In Bartók’s correspondence with his family, Hertzka is not mentioned again until 1918. Bartók’s first wife, Márta Ziegler, wrote to her mother-in-law: “And now, take careful note of this: Universal-Edition is holding talks with B. – they want to publish all of his works. They intend to conclude a contract for 6 to 10 years (B. will probably choose ten years); they are undertaking to publish 4 compositions per year. In addition, they would also like to be responsible for all the pieces published by Rózsavölgyi and Rozsnyai. Royalties will be discussed at a later date. I will write about this again later, once the contract has been signed. – B. is so happy, and that’s all we want, isn’t it? For this not only means that the existing works that have not been published so far will also be published (as B. never composes more than 2 pieces per year, the other 2 will be taken from the existing ones), it also means that Universal will do a lot of advertising for the stage works in order to sell a large number of scores. Hertzka has had plenty of time to think about this since the pantomime which clearly scared him. He is a good business man who never rushes his decisions.” (The pantomime referred to was The Wooden Prince.)
Bartók recognised that Hungarian art music was stuck in a deadlock.
In a letter by Bartók’s wife from 1920 we learn that Emil Hertzka took the promotion of Bartók’s works seriously: “Last week a letter arrived from his publisher, Hertzka, from New York: he says he has interested a number of pianists in Béla’s works and they would like to play them. They have reprinted the Bear Dance in America.”
In 1923, Bartók wrote to his mother that Hertzka intended to hold a “Bartók week” in Vienna, similar to the series of concerts in Berlin that took place in the same year, only he wanted to do it better.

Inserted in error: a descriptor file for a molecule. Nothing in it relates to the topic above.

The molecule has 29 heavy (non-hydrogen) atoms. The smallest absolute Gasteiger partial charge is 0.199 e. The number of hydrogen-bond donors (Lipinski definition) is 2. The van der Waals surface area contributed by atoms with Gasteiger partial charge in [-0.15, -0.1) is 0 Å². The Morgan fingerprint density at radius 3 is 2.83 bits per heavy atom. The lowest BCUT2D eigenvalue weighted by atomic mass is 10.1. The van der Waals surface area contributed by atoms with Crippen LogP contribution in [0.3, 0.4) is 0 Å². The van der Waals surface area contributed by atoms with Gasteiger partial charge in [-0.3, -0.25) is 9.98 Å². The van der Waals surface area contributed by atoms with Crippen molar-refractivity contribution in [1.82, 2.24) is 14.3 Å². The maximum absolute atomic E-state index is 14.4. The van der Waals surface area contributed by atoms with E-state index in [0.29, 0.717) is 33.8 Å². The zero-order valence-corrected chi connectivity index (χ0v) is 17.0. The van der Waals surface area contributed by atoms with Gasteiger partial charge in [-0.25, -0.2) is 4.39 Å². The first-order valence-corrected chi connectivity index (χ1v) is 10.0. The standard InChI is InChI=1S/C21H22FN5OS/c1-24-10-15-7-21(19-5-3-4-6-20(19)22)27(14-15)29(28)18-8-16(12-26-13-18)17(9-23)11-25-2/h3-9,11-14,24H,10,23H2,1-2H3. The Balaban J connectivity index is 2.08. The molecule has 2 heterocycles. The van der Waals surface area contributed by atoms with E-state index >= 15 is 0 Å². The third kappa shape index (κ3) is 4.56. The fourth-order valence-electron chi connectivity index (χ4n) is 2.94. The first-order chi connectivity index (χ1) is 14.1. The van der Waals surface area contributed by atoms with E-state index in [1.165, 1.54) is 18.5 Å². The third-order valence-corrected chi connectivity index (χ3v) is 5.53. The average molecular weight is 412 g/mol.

In 1928, Hertzka visited Bartók in Budapest and reported favourably on his new apartment. “We discussed some business affairs as well as my more recent compositions. I have been hard at work during the summer, you see: I have written a piece for violin and piano that lasts about twelve minutes [meaning Rhapsody No. 1]; this is the smaller composition. The larger piece is the new string quartet [the fourth], which took a great deal of work; it is nearly finished now. Ditta and I attempted to play the first movement on two pianos. We have had to work hard at it because it is quite difficult.”
Bartók paid a visit to UE in 1930. He met Director Hertzka, who had recently returned from America, as well as some other colleagues, including Rudolf S. Hoffmann, who had translated the 20 Hungarian Folk Songs into German. He was also given some scores to correct, which he dealt with that very same evening.
The only sign that his relationship with Hertzka was not always untroubled is found in a letter written by Bartók to his mother in 1931, in which he remarks that things are “ex lex” between the two of them, but that he is still willing to extend his contract. From other sources we know that there were other reasons for Bartók’s dissatisfaction. The score of his Piano Concerto No. 1 was only lithographed rather than engraved and no pocket score was published. It was a time of economic hardship, shortly after the stock market crash in 1929, and UE had to cut costs.
It was nonetheless still an ideal world for Bartók, which ended with Hertzka’s death in 1937 and Austria’s annexation by Nazi Germany in 1938. Bartók was in despair: he was frightened by the political events and worried about the fate of his works in the “Aryanised” publishing house Universal Edition. His contract with UE came to an end in 1939 and Bartók joined Boosey & Hawkes.
An important chapter in the history of Universal Edition – and equally in the life of Béla Bartók – thus came to an unpleasant end. Just as things could have returned to normal again, at the end of the Second World War, the composer died while still in the United States.